"MONGO_URL": "mongodb://<dbuser>:<dbpassword>@<dbserver>:<dbport>/<dbname>"

For a detailed example of the settings.json file, see Environment Variables.

Select a hostname

Choose a hostname that the public can use to access your application. You can use a custom domain or you can use the included * domain.

If you are using the included domain, use for apps deployed to the US East region, for apps deployed to the EU West region or for apps deployed to the Asia-Pacific region.

If you have a custom domain name, then you need to point your DNS (in your registrar’s dashboard) to More instructions on DNS configuration can be found here.

Deploy your application to Galaxy

Use the Meteor CLI tool to deploy the application to Galaxy. Make sure that you are signed into an authorized Meteor Developer Account that has permission to deploy to Galaxy. Use the CLI command meteor whoami to verify which Meteor Developer Account you are signed into.

The value of DEPLOY_HOSTNAME will depend on which region you are deploying to:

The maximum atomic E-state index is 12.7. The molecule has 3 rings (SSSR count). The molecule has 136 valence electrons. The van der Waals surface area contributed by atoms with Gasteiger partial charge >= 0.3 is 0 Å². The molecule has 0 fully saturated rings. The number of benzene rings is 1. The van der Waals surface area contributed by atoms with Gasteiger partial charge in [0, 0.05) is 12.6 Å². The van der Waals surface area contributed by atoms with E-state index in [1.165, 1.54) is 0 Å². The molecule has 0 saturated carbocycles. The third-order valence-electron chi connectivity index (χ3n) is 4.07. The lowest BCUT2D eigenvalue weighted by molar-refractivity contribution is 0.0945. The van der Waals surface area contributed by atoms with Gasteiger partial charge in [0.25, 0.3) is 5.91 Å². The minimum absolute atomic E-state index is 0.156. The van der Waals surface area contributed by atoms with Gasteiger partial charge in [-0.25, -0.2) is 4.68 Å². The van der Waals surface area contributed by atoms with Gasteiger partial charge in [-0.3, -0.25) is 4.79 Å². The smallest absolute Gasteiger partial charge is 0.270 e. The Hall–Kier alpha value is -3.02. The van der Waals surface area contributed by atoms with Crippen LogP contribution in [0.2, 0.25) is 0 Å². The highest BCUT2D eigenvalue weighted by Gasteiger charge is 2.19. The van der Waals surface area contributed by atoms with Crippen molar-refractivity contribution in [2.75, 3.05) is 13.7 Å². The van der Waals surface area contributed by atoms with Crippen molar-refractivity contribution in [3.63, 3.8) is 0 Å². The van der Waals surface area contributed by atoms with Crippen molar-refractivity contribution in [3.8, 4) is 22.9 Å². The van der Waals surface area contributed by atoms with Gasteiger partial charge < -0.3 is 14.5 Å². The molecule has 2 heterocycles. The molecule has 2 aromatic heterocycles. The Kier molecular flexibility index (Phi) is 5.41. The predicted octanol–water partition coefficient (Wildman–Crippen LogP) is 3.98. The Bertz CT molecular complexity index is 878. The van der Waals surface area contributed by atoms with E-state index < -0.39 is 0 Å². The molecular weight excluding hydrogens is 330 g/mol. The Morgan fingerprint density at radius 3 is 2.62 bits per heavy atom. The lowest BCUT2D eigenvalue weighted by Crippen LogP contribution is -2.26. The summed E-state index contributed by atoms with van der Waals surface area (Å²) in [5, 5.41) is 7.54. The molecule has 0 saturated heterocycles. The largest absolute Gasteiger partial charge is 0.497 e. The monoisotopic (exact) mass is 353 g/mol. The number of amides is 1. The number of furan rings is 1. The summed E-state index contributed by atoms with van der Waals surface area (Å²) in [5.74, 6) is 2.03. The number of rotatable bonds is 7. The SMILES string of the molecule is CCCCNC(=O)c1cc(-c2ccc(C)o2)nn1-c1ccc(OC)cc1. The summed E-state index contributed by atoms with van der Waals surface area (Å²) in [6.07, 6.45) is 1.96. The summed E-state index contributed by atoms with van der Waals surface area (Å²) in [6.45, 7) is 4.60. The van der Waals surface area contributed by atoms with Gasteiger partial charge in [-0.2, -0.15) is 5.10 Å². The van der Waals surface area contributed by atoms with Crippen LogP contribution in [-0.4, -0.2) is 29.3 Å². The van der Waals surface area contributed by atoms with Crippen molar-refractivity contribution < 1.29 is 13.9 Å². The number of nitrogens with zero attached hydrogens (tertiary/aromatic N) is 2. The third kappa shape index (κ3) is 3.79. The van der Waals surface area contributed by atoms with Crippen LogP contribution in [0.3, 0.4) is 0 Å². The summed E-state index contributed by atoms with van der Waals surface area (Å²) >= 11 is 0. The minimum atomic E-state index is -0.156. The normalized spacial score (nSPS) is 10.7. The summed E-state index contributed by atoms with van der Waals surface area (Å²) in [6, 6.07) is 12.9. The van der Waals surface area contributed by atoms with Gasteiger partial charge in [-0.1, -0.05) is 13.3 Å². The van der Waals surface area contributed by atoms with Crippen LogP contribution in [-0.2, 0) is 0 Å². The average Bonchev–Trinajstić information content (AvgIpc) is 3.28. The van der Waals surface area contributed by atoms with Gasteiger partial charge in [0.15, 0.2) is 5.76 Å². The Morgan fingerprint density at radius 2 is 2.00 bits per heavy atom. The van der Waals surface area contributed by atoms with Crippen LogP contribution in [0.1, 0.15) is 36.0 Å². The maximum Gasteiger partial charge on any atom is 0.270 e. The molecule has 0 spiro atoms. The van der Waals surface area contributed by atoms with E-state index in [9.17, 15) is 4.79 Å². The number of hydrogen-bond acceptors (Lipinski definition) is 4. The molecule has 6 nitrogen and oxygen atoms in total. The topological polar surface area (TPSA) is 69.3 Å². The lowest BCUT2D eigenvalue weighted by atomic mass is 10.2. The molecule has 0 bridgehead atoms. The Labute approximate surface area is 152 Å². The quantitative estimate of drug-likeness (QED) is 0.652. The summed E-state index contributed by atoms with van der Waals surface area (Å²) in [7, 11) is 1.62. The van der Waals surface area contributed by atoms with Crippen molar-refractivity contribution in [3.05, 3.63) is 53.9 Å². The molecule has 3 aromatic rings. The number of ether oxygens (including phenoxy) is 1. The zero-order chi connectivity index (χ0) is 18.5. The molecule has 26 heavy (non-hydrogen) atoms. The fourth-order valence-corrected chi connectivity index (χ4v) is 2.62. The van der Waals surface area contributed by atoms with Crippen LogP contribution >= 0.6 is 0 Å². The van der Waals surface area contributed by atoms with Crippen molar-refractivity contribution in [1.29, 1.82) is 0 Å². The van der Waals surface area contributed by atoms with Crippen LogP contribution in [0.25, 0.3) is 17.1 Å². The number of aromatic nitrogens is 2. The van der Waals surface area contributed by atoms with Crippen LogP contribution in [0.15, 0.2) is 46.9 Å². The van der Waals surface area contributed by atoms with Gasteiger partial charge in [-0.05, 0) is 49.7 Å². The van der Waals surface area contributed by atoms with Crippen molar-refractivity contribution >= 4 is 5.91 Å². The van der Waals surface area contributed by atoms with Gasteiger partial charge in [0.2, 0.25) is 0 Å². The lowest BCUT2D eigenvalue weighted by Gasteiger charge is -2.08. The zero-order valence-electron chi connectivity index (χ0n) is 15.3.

• To deploy to US East:

  • To deploy to EU West:

  • To deploy to Asia-Pacific:

Mac and Linux

On the command line, within your application’s directory, type: meteor deploy [hostname] --settings path-to-settings.json

  • hostname is the fully qualified domain name where you’re planning to host your application (for example, ‘').
  • path-to-settings.json is the path to your settings file (for example, ‘./settings.json’).


If you are using Windows, the commands to deploy are slightly different. You need to set the environment variable first, then run the deployment command second (the syntax is the same as everything you’d write for meteor deploy). The commands will look like this:

$ meteor deploy [hostname] --settings path-to-settings.json

Cache your build

You can use the option --cache-build to reuse your build in multiple deploys.

This is useful if you want to deploy the same bundle to different environments and also if your upload is failing so you can just upload again without a new build.

The cache checks the current git commit of your repository so you need to be deploying from a folder that is a Git repository. meteor deploy [hostname] --settings path-to-settings.json --cache-build

This was introduced on Meteor 1.11

Build Only

You can use the option --build-only to stop the process after the build.

This is useful if you want to deploy the same bundle to different environments but first you want to build without deploying the bundle yet.

It’s recommend to use this option with --cache-build so your bundle is not deleted after the process. If you want to just check if your build is working then you don’t need to use --cache-build. meteor deploy --cache-build --build-only